iWeb traveled to London for “A Day of REST”, the first conference about the new WordPress REST API which was introduced in WordPress 4.4.
The WordPress REST API allows developers to work with data in WordPress from outside of the platform itself. This will allow developers to make use of and manipulate the information saved in WordPress from another website or application.
It is also possible to build alternative, bespoke admin areas to create, update and delete blog posts, pages or other elements on the original WordPress site. This expands the reach and possibilities for using WordPress. A Day of REST, organised by Human Made gave an introduction to the REST API and covered a number of it’s possible uses along with real world examples.
Here at iWeb, we’re excited about the possibilities the REST API introduces. There have already been a number of cases where we thought the REST API would have been useful for solving real world challenges. We were building a new site for Attack Magazine while they were still using their existing site. At the end of the project, just before going live with the new site, we had to write and run a number of import scripts to bring the new information into the site. Using the REST API we could have synchronised content between a clients live and development website. Wired explained how they made use of the REST API to synchronise their development sites with the live site.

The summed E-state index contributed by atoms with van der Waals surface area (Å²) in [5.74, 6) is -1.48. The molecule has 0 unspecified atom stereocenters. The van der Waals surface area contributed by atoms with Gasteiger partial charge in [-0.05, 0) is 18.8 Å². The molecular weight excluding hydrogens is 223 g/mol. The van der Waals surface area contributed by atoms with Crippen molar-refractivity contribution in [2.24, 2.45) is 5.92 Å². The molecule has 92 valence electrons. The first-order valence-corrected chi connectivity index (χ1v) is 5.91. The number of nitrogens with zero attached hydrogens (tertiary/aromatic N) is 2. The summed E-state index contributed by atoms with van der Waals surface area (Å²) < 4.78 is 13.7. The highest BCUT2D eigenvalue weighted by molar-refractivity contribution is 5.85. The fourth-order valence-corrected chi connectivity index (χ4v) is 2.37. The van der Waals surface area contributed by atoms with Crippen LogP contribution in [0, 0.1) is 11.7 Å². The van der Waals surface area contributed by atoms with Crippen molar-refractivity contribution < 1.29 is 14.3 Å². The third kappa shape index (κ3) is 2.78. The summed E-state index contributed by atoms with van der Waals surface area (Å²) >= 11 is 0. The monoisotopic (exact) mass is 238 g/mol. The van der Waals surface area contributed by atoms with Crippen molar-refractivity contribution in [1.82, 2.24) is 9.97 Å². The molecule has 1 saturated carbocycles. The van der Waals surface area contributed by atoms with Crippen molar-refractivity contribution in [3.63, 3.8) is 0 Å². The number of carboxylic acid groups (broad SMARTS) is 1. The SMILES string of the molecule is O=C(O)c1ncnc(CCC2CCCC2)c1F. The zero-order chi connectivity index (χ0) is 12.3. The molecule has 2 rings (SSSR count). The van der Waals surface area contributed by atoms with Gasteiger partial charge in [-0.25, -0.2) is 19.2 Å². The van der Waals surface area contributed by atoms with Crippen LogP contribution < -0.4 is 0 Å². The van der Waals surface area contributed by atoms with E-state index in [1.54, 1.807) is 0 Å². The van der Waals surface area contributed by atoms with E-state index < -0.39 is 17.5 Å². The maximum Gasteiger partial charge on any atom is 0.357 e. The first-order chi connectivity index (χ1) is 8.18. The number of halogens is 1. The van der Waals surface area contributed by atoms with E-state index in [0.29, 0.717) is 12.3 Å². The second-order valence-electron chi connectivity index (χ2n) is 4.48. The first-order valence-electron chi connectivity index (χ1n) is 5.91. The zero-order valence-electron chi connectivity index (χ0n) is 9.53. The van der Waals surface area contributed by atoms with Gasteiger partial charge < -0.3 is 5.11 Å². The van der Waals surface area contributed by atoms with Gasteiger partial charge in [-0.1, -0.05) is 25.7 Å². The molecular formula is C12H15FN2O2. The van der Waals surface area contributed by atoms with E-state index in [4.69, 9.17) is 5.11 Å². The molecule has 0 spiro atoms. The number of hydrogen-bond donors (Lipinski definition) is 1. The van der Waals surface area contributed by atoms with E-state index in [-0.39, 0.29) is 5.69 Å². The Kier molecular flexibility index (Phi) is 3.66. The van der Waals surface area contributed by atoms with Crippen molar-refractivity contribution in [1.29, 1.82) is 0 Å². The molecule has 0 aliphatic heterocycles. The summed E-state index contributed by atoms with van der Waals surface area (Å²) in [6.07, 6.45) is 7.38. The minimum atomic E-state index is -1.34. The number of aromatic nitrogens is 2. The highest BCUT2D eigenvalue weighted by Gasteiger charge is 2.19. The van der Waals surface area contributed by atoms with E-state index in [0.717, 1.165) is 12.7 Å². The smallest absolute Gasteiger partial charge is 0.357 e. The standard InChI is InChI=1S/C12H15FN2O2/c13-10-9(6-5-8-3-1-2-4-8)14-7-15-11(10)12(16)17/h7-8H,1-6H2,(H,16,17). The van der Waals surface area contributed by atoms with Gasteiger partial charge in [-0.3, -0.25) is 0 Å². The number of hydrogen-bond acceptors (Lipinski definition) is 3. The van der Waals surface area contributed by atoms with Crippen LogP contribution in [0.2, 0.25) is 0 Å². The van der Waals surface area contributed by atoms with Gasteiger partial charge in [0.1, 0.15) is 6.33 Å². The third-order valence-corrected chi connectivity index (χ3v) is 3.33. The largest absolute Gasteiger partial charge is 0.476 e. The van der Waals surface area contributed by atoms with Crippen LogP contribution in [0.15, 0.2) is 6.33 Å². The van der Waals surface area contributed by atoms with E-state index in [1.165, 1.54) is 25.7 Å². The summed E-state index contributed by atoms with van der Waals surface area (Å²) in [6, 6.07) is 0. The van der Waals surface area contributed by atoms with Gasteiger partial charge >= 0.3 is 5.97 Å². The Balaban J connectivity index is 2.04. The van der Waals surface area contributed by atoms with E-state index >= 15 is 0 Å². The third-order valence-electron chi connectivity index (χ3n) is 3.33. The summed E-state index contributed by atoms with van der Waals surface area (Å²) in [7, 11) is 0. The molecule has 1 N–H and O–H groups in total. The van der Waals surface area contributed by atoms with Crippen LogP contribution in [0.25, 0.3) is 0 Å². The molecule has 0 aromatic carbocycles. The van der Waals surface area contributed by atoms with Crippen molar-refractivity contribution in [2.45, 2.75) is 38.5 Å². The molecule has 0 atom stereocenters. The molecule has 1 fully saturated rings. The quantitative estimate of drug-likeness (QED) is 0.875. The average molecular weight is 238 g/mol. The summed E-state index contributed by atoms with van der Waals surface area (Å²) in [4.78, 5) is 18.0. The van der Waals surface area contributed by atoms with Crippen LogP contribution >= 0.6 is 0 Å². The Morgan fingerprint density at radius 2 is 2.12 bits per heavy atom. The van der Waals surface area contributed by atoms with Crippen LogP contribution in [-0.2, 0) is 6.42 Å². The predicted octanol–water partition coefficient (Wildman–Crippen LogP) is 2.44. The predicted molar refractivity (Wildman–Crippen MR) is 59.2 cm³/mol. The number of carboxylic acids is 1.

So with our hearts full of hope and excitement we travelled to London! We travelled the night before as registration opened very early the following morning. First thing we did when we arrived was to get some dinner. We were starving after a busy day at work and the long train journey!
We headed to the Bubba Gump Shrimp Co. restaurant. I love fish and I’m a little bit of a fan of the movie Forrest Gump. After looking at the menu we end up ordering, by mistake, two fish plates meant for sharing. Oops! Delicious nonetheless! After finishing both plates we headed straight to the hotel to get some rest (pun intended!) before the conference.
When we arrived we got our conference badges, together with a bag containing some essentials to feel restful – a blanket and a pair of socks, nice touch!
This was the first talk of the day. A nice introduction to the REST API. Ryan started briefly explaining the other APIs included in WordPress and how useful they have or haven’t been to the developers. He then went on to explain how other API’s from Facebook, Stripe and Twitter influenced how the REST API would work.
His critical analyse of the WordPress REST API showed that there are still important features missing, including the ability to work with custom meta fields – something we frequently use at iWeb.
Joe’s talk was a practical example of what kind of applications you can build using the REST API. Using WordPress to store the information along with making use of the REST API to pull in data from third parties such as social networks. The data can then be used to feed a number of different applications.
In his example, users were able to sign up using different platforms in order to share their location with other logged in users.